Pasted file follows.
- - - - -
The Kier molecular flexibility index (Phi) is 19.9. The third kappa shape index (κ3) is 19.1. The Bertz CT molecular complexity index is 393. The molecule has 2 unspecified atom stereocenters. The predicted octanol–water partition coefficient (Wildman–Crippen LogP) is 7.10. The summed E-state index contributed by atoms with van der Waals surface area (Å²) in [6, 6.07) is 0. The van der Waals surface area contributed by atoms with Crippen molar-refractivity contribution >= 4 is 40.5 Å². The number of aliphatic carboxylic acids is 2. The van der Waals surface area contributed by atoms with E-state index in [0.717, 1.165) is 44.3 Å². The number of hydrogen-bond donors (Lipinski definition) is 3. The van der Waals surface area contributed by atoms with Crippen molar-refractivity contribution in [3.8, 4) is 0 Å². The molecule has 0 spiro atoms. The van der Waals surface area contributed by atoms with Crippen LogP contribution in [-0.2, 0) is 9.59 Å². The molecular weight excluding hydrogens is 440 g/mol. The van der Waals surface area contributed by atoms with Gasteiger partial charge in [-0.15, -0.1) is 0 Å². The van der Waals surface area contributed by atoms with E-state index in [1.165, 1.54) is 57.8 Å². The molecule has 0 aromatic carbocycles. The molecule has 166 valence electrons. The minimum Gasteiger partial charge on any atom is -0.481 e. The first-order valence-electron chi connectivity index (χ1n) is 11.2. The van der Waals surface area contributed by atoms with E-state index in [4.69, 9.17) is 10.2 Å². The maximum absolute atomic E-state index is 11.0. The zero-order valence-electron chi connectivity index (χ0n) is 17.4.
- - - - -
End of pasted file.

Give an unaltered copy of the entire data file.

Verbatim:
The Kier molecular flexibility index (Phi) is 19.9. The third kappa shape index (κ3) is 19.1. The Bertz CT molecular complexity index is 393. The molecule has 2 unspecified atom stereocenters. The predicted octanol–water partition coefficient (Wildman–Crippen LogP) is 7.10. The summed E-state index contributed by atoms with van der Waals surface area (Å²) in [6, 6.07) is 0. The van der Waals surface area contributed by atoms with Crippen molar-refractivity contribution >= 4 is 40.5 Å². The number of aliphatic carboxylic acids is 2. The van der Waals surface area contributed by atoms with E-state index in [0.717, 1.165) is 44.3 Å². The number of hydrogen-bond donors (Lipinski definition) is 3. The van der Waals surface area contributed by atoms with Crippen molar-refractivity contribution in [3.8, 4) is 0 Å². The molecule has 0 spiro atoms. The van der Waals surface area contributed by atoms with Crippen LogP contribution in [-0.2, 0) is 9.59 Å². The molecular weight excluding hydrogens is 440 g/mol. The van der Waals surface area contributed by atoms with Gasteiger partial charge in [-0.15, -0.1) is 0 Å². The van der Waals surface area contributed by atoms with E-state index in [1.165, 1.54) is 57.8 Å². The molecule has 0 aromatic carbocycles. The molecule has 166 valence electrons. The minimum Gasteiger partial charge on any atom is -0.481 e. The first-order valence-electron chi connectivity index (χ1n) is 11.2. The van der Waals surface area contributed by atoms with E-state index in [4.69, 9.17) is 10.2 Å². The maximum absolute atomic E-state index is 11.0. The zero-order valence-electron chi connectivity index (χ0n) is 17.4.